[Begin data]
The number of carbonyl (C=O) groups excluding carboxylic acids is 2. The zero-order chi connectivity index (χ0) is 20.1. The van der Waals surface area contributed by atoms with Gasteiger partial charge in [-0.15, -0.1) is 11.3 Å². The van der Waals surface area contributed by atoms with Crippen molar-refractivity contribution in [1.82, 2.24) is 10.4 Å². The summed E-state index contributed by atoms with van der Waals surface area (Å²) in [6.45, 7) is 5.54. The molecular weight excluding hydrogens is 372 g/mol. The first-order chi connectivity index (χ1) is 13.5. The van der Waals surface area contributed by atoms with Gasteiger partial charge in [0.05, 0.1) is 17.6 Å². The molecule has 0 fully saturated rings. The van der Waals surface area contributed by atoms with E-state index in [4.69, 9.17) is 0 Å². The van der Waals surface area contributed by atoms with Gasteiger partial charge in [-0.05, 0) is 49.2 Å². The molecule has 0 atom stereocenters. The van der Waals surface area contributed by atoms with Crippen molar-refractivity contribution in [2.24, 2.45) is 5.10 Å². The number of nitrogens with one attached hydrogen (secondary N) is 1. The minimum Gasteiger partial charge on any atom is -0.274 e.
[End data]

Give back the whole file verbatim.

The number of carbonyl (C=O) groups excluding carboxylic acids is 2. The zero-order chi connectivity index (χ0) is 20.1. The van der Waals surface area contributed by atoms with Gasteiger partial charge in [-0.15, -0.1) is 11.3 Å². The van der Waals surface area contributed by atoms with Crippen molar-refractivity contribution in [1.82, 2.24) is 10.4 Å². The summed E-state index contributed by atoms with van der Waals surface area (Å²) in [6.45, 7) is 5.54. The molecular weight excluding hydrogens is 372 g/mol. The first-order chi connectivity index (χ1) is 13.5. The van der Waals surface area contributed by atoms with Gasteiger partial charge in [0.05, 0.1) is 17.6 Å². The molecule has 0 fully saturated rings. The van der Waals surface area contributed by atoms with E-state index in [4.69, 9.17) is 0 Å². The van der Waals surface area contributed by atoms with Gasteiger partial charge in [-0.05, 0) is 49.2 Å². The molecule has 0 atom stereocenters. The van der Waals surface area contributed by atoms with Crippen molar-refractivity contribution in [2.24, 2.45) is 5.10 Å². The number of nitrogens with one attached hydrogen (secondary N) is 1. The minimum Gasteiger partial charge on any atom is -0.274 e.